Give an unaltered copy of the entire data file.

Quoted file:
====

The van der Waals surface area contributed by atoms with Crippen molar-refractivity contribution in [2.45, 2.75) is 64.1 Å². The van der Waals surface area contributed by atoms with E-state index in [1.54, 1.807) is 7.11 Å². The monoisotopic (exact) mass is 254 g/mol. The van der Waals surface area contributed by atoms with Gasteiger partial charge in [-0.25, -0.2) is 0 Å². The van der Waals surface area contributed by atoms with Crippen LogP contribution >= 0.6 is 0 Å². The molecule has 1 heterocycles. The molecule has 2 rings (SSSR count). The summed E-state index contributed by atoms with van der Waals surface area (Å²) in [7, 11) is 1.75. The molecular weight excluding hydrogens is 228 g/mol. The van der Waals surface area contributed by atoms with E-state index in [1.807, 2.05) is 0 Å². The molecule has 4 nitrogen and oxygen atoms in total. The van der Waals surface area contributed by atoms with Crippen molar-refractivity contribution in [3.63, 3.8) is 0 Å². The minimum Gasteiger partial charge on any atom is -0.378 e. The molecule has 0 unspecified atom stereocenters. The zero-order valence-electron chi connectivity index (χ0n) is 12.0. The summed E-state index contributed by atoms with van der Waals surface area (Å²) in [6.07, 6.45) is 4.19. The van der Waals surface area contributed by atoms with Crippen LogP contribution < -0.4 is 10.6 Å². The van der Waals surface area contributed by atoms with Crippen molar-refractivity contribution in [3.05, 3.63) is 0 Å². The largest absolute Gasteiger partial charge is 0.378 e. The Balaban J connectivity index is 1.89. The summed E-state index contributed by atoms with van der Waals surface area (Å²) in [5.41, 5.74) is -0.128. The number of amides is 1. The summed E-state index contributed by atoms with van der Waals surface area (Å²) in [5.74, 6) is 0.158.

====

The van der Waals surface area contributed by atoms with Crippen molar-refractivity contribution in [2.45, 2.75) is 64.1 Å². The van der Waals surface area contributed by atoms with E-state index in [1.54, 1.807) is 7.11 Å². The monoisotopic (exact) mass is 254 g/mol. The van der Waals surface area contributed by atoms with Gasteiger partial charge in [-0.25, -0.2) is 0 Å². The van der Waals surface area contributed by atoms with Crippen LogP contribution >= 0.6 is 0 Å². The molecule has 1 heterocycles. The molecule has 2 rings (SSSR count). The summed E-state index contributed by atoms with van der Waals surface area (Å²) in [7, 11) is 1.75. The molecular weight excluding hydrogens is 228 g/mol. The van der Waals surface area contributed by atoms with E-state index in [1.807, 2.05) is 0 Å². The molecule has 4 nitrogen and oxygen atoms in total. The van der Waals surface area contributed by atoms with Crippen molar-refractivity contribution in [3.63, 3.8) is 0 Å². The minimum Gasteiger partial charge on any atom is -0.378 e. The molecule has 0 unspecified atom stereocenters. The zero-order valence-electron chi connectivity index (χ0n) is 12.0. The summed E-state index contributed by atoms with van der Waals surface area (Å²) in [6.07, 6.45) is 4.19. The van der Waals surface area contributed by atoms with Crippen LogP contribution < -0.4 is 10.6 Å². The van der Waals surface area contributed by atoms with Crippen molar-refractivity contribution in [3.05, 3.63) is 0 Å². The largest absolute Gasteiger partial charge is 0.378 e. The Balaban J connectivity index is 1.89. The summed E-state index contributed by atoms with van der Waals surface area (Å²) in [5.41, 5.74) is -0.128. The number of amides is 1. The summed E-state index contributed by atoms with van der Waals surface area (Å²) in [5.74, 6) is 0.158.